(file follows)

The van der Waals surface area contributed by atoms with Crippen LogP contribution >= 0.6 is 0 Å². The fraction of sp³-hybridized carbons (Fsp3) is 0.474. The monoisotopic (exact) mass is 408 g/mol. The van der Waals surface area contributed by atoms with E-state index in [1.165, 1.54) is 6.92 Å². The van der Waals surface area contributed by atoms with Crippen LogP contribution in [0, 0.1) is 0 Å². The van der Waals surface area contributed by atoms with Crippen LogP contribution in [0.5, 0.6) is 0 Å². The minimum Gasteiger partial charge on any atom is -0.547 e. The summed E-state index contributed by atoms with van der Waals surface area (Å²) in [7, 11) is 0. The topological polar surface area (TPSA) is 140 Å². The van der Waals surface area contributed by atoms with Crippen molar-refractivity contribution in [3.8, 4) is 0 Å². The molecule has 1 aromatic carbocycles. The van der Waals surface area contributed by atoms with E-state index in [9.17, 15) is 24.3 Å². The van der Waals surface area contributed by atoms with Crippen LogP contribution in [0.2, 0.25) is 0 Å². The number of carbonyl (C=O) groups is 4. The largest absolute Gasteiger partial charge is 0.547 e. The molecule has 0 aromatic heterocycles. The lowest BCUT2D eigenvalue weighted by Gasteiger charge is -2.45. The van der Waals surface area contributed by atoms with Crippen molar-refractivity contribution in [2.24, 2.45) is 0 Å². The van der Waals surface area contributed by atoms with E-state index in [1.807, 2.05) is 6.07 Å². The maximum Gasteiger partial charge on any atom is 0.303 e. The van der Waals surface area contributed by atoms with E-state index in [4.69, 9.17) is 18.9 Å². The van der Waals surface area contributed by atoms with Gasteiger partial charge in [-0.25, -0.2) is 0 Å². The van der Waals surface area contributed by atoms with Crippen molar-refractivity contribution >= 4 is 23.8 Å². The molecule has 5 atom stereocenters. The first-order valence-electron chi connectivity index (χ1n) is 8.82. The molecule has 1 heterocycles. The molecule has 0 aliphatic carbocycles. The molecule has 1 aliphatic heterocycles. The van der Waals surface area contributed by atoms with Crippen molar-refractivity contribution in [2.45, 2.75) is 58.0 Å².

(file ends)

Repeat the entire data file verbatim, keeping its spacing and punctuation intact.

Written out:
The van der Waals surface area contributed by atoms with Crippen LogP contribution >= 0.6 is 0 Å². The fraction of sp³-hybridized carbons (Fsp3) is 0.474. The monoisotopic (exact) mass is 408 g/mol. The van der Waals surface area contributed by atoms with E-state index in [1.165, 1.54) is 6.92 Å². The van der Waals surface area contributed by atoms with Crippen LogP contribution in [0, 0.1) is 0 Å². The van der Waals surface area contributed by atoms with Crippen LogP contribution in [0.5, 0.6) is 0 Å². The minimum Gasteiger partial charge on any atom is -0.547 e. The summed E-state index contributed by atoms with van der Waals surface area (Å²) in [7, 11) is 0. The topological polar surface area (TPSA) is 140 Å². The van der Waals surface area contributed by atoms with Crippen molar-refractivity contribution in [3.8, 4) is 0 Å². The molecule has 1 aromatic carbocycles. The van der Waals surface area contributed by atoms with E-state index in [9.17, 15) is 24.3 Å². The van der Waals surface area contributed by atoms with Crippen LogP contribution in [0.2, 0.25) is 0 Å². The number of carbonyl (C=O) groups is 4. The largest absolute Gasteiger partial charge is 0.547 e. The molecule has 0 aromatic heterocycles. The lowest BCUT2D eigenvalue weighted by Gasteiger charge is -2.45. The van der Waals surface area contributed by atoms with Crippen molar-refractivity contribution in [2.24, 2.45) is 0 Å². The van der Waals surface area contributed by atoms with E-state index in [1.807, 2.05) is 6.07 Å². The maximum Gasteiger partial charge on any atom is 0.303 e. The van der Waals surface area contributed by atoms with E-state index in [4.69, 9.17) is 18.9 Å². The van der Waals surface area contributed by atoms with Gasteiger partial charge in [-0.25, -0.2) is 0 Å². The van der Waals surface area contributed by atoms with Crippen molar-refractivity contribution >= 4 is 23.8 Å². The molecule has 5 atom stereocenters. The first-order valence-electron chi connectivity index (χ1n) is 8.82. The molecule has 1 heterocycles. The molecule has 0 aliphatic carbocycles. The molecule has 1 aliphatic heterocycles. The van der Waals surface area contributed by atoms with Crippen molar-refractivity contribution in [2.45, 2.75) is 58.0 Å².